John Emerick, ADBC Commander
ADBC Commander, 1975-1976
John Emerick was born Oct. 21, 1917 in Whitney, PA, one of seven children born to of Valent and Mary Emerick. He graduated from the former Hurst High School in 1935 and worked in a clothing factory prior to enlisting in the Army Air Corps in 1940. He was assigned to the Brooklyn Army Base and his first military post was in Ft. Slocum, NY.
He left for the Philippines in May 1940 and arrived in June. In the Pacific he first served with the 19th Air Base Squadron and at surrender time in Bataan he had been made part of the 31st Infantry. He endured the Bataan Death March and after his capture, he went to the following prison camps. He vividly remembers his capture. He said the Japanese who disarmed him had a shiny University of Oregon ring and spoke fluent English. O'Donnell, Neilson and Zamblan Fields, and Hanawa, Japan. His capture time totaled 42 months and he left the army as a sergeant. Emerick stood 6 feet 3 inches tall and weighed 98 pounds when he was liberated Sept. 12, 1945. His normal weight was 175 pounds. All through his life he could not forget the casualties or the hellish things he experienced during the war, no matter how hard he might try. He spent months in rehabilitation and then was discharged in 1946 and married Theresa Urban.
After his army involvement, he worked as a general foreman for the U.S. Bureau of Mines in Bruceton and then in energy and research development for the U.S. government.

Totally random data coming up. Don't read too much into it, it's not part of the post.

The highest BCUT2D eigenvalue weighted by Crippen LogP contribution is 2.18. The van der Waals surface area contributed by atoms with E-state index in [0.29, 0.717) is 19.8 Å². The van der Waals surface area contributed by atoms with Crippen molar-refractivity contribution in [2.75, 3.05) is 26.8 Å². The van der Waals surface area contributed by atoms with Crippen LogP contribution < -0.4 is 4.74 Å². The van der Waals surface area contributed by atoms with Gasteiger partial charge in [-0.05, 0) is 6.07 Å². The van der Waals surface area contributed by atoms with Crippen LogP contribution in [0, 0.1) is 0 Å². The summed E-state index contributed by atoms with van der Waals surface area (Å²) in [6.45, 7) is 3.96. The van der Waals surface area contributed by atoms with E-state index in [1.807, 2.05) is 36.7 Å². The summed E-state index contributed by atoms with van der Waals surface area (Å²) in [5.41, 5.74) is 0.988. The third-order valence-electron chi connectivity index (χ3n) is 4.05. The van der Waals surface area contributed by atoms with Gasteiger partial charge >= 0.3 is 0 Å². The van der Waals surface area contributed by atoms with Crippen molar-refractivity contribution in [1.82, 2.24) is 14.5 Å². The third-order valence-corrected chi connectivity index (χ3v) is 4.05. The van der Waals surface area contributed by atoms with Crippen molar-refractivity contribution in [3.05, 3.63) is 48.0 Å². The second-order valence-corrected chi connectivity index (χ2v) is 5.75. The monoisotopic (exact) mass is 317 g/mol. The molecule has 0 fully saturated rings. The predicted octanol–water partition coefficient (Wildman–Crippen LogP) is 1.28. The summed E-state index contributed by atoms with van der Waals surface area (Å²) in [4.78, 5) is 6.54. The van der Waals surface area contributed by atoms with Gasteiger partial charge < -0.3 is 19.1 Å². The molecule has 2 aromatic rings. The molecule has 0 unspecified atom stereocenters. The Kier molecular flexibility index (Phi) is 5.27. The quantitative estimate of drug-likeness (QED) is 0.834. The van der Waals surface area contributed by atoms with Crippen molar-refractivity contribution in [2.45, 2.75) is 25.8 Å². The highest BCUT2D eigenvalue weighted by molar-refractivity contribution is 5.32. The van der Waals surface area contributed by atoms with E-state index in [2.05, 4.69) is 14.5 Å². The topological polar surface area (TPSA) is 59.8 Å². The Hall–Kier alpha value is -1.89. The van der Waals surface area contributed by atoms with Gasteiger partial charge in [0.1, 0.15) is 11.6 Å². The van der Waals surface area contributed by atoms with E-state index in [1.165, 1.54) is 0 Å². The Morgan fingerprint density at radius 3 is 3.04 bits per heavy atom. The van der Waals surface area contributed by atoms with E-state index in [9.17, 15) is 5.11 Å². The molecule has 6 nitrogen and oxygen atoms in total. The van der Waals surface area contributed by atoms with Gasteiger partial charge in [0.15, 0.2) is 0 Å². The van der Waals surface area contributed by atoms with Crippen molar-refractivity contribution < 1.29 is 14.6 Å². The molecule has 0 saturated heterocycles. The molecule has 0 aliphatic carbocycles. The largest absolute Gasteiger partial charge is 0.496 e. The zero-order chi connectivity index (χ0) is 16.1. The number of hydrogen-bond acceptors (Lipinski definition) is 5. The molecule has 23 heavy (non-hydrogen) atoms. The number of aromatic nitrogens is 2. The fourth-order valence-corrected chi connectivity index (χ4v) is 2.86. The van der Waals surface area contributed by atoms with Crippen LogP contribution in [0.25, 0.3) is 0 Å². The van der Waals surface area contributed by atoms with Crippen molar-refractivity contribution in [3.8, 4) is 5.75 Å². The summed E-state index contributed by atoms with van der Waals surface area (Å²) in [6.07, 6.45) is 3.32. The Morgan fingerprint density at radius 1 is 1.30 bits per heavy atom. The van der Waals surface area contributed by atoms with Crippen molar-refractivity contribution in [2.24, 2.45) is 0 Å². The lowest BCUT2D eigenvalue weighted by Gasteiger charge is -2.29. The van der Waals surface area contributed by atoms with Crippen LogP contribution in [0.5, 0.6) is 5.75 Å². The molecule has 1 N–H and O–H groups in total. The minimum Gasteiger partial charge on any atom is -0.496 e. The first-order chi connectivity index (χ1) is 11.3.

In his service to the ADBC, John proved instrumental in initiating various programs that were beneficial to the former members of the ADBC. He was one of the original members of the ADBC to be examined by Dr. Roy Lee Emken, a professor of Psychology. He took John to Galveston, Texas to have him evaluated by the experts. During his visits with Dr. Emken, John discussed getting the Veterans Administration to thoroughly examine the former POWs.
John also acted as the first accredited national service officer for the ADBC enabling him to handle claims of POWs. He encouraged other ADBC members to seek accreditation. This work led to a POW Study that resulted in the legislation that would become the former Prisoner of War Benefits Act of 1981. His constant attention to the POWs garnered benefits for the veterans and their survivors.
Numerous veterans organizations chose to honor for his steadfastness in getting positive accomplishments for the POWs. Even while a prisoner of war at the Hanawa prisoner of war camp, John was considered the leader of the men and has been, on many occasions, lauded for actions as a section leader in the Camp. John was awarded the Bronze Star with "V" for valor for heroism during combat operations on 6 April 1942 on Bataan. His medals included three bronze Stars, a Purple Heart, three Presidential Unit Citations and a POW medal. He was a fifty year member of the American Legion Post in Finleyville, PA. He belonged to St. Francis of Assisi Church in Finleyville, PA.
He died Sept. 22, 2009 at age 91.
Post-Gazette (Pittsburgh) story about John Emerick May 26, 2002